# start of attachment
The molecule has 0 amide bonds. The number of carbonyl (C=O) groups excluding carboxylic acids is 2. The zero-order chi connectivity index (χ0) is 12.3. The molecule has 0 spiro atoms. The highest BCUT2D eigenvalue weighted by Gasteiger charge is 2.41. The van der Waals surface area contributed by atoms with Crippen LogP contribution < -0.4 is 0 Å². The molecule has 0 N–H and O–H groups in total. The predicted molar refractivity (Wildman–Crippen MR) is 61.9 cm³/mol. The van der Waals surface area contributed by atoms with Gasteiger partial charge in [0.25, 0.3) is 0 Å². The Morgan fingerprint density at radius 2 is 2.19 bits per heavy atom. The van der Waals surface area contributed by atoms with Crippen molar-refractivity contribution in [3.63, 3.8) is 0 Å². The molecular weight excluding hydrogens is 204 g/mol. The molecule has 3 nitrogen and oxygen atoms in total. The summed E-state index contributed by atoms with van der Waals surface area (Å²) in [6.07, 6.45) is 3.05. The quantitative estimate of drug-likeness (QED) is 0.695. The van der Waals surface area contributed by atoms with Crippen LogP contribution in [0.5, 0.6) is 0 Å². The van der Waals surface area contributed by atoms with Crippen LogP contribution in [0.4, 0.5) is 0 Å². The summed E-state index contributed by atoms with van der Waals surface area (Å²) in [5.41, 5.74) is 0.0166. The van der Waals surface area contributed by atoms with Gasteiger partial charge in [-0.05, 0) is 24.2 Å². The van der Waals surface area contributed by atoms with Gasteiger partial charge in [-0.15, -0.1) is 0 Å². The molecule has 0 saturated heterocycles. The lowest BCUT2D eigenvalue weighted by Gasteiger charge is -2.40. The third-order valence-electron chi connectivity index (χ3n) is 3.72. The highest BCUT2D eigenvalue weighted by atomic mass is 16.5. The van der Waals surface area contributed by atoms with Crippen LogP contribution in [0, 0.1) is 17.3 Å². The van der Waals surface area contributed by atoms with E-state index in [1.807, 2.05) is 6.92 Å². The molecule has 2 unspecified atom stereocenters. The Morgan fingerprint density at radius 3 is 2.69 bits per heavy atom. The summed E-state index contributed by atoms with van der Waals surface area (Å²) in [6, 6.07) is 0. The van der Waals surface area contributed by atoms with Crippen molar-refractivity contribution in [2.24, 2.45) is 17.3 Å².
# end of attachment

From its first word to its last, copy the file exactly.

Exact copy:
The molecule has 0 amide bonds. The number of carbonyl (C=O) groups excluding carboxylic acids is 2. The zero-order chi connectivity index (χ0) is 12.3. The molecule has 0 spiro atoms. The highest BCUT2D eigenvalue weighted by Gasteiger charge is 2.41. The van der Waals surface area contributed by atoms with Crippen LogP contribution < -0.4 is 0 Å². The molecule has 0 N–H and O–H groups in total. The predicted molar refractivity (Wildman–Crippen MR) is 61.9 cm³/mol. The van der Waals surface area contributed by atoms with Gasteiger partial charge in [0.25, 0.3) is 0 Å². The Morgan fingerprint density at radius 2 is 2.19 bits per heavy atom. The van der Waals surface area contributed by atoms with Crippen molar-refractivity contribution in [3.63, 3.8) is 0 Å². The molecular weight excluding hydrogens is 204 g/mol. The molecule has 3 nitrogen and oxygen atoms in total. The summed E-state index contributed by atoms with van der Waals surface area (Å²) in [6.07, 6.45) is 3.05. The quantitative estimate of drug-likeness (QED) is 0.695. The van der Waals surface area contributed by atoms with Crippen LogP contribution in [0.5, 0.6) is 0 Å². The van der Waals surface area contributed by atoms with Crippen LogP contribution in [0.4, 0.5) is 0 Å². The summed E-state index contributed by atoms with van der Waals surface area (Å²) in [5.41, 5.74) is 0.0166. The van der Waals surface area contributed by atoms with Gasteiger partial charge in [-0.05, 0) is 24.2 Å². The van der Waals surface area contributed by atoms with Gasteiger partial charge in [-0.15, -0.1) is 0 Å². The molecule has 0 saturated heterocycles. The lowest BCUT2D eigenvalue weighted by Gasteiger charge is -2.40. The third-order valence-electron chi connectivity index (χ3n) is 3.72. The highest BCUT2D eigenvalue weighted by atomic mass is 16.5. The van der Waals surface area contributed by atoms with Crippen LogP contribution in [0, 0.1) is 17.3 Å². The van der Waals surface area contributed by atoms with E-state index in [1.807, 2.05) is 6.92 Å². The molecule has 2 unspecified atom stereocenters. The Morgan fingerprint density at radius 3 is 2.69 bits per heavy atom. The summed E-state index contributed by atoms with van der Waals surface area (Å²) in [6, 6.07) is 0. The van der Waals surface area contributed by atoms with Crippen molar-refractivity contribution in [2.24, 2.45) is 17.3 Å².